Researchers Have Figured Out Why You Can't Fall Asleep in a New Bed

Source: Flickr
Source: Flickr

There's a reason sleeping in an unfamiliar bed often means not sleeping at all — and it's not because you're busy reenacting a Boyz II Men video

This phenomenon is called the "first-night effect," and it's when only half your brain goes into rest mode in an unfamiliar setting, according to a study published on Thursday, NPR reported. To find out why this is, researchers studied the brain scans of 35 Brown University students who hit the hay in the unfamiliar surroundings of a sleep lab.

The brain scans showed patterns of slow-wave activity, which is associated with deep sleep, in the right side of the brain, as if the left were staying awake to be on guard. The left side is better connected than the right to certain parts of the brain, which could be helpful for "faster responses to risk factors," according to the study.

"When we're sleeping in a new environment and we don't know how many predators are around, it would make sense to keep half the brain more alert and more responsive to bumps in the night," Niels Rattenborg, leader of the avian sleep group at Germany's Max Planck Institute for Ornithology, said, according to NPR.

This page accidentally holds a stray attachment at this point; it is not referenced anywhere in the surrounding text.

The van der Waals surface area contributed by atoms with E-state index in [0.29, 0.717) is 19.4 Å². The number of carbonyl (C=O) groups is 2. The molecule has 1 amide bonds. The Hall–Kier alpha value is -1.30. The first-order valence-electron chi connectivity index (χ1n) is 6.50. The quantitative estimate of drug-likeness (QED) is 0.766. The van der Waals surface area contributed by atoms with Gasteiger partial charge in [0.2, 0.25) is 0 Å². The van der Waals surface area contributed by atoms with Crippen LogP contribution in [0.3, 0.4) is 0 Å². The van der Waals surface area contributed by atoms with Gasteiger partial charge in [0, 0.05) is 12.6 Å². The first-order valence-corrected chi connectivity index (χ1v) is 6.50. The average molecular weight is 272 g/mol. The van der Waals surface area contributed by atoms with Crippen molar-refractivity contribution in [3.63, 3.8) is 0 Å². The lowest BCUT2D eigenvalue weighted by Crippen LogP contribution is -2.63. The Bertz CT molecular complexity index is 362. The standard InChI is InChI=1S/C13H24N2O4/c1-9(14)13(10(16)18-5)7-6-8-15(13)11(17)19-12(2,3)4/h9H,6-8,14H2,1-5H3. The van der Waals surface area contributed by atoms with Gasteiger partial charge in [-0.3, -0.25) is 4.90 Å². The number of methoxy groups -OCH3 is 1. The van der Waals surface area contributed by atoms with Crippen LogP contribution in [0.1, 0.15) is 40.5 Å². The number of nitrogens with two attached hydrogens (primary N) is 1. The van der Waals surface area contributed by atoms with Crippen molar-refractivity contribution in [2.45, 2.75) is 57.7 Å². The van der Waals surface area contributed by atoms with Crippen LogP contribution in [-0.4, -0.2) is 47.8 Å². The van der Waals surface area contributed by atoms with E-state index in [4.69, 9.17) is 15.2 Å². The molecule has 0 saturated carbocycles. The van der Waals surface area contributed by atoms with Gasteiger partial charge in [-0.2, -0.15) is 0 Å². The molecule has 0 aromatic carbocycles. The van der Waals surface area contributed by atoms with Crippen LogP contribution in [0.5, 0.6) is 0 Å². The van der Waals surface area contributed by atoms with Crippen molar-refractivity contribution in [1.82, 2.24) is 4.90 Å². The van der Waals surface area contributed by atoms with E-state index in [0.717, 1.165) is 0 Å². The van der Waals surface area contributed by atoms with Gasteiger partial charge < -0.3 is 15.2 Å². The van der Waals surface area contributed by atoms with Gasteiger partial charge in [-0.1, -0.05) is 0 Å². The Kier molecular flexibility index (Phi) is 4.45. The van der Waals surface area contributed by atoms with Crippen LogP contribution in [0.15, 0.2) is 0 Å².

Source: Giphy

Read more: Some of Us Are Just Better Sleepers Than Others — And We Have Genetics to Thank

This disparity in slow-wave activity dissipated after the first night.

The researchers also performed two experiments with the students: The first was playing a "deviant sound" — what NPR described as "a repeated standard tone followed by a single tone of a different pitch" — to see where the subjects' brains responded, and the second was seeing if playing a sound into either the right or left ear would awaken the students faster. With both experiments, the left side of the brain won, waking up the subjects and responding to the stimuli.

The "first-night effect" is actually something that animals such as birds and dolphins can already do, according to NPR. This is usually a survival tactic so the animal can be aware of any nearing predators.

The brain response is automatic and something that just came with human development, NPR reported, although sleepovers aren't exactly the same as the dangerous wild.

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Kathleen Wong

Kathleen is a branded content staff writer at Mic. She is based in New York and can be reached at kathleen@mic.com.

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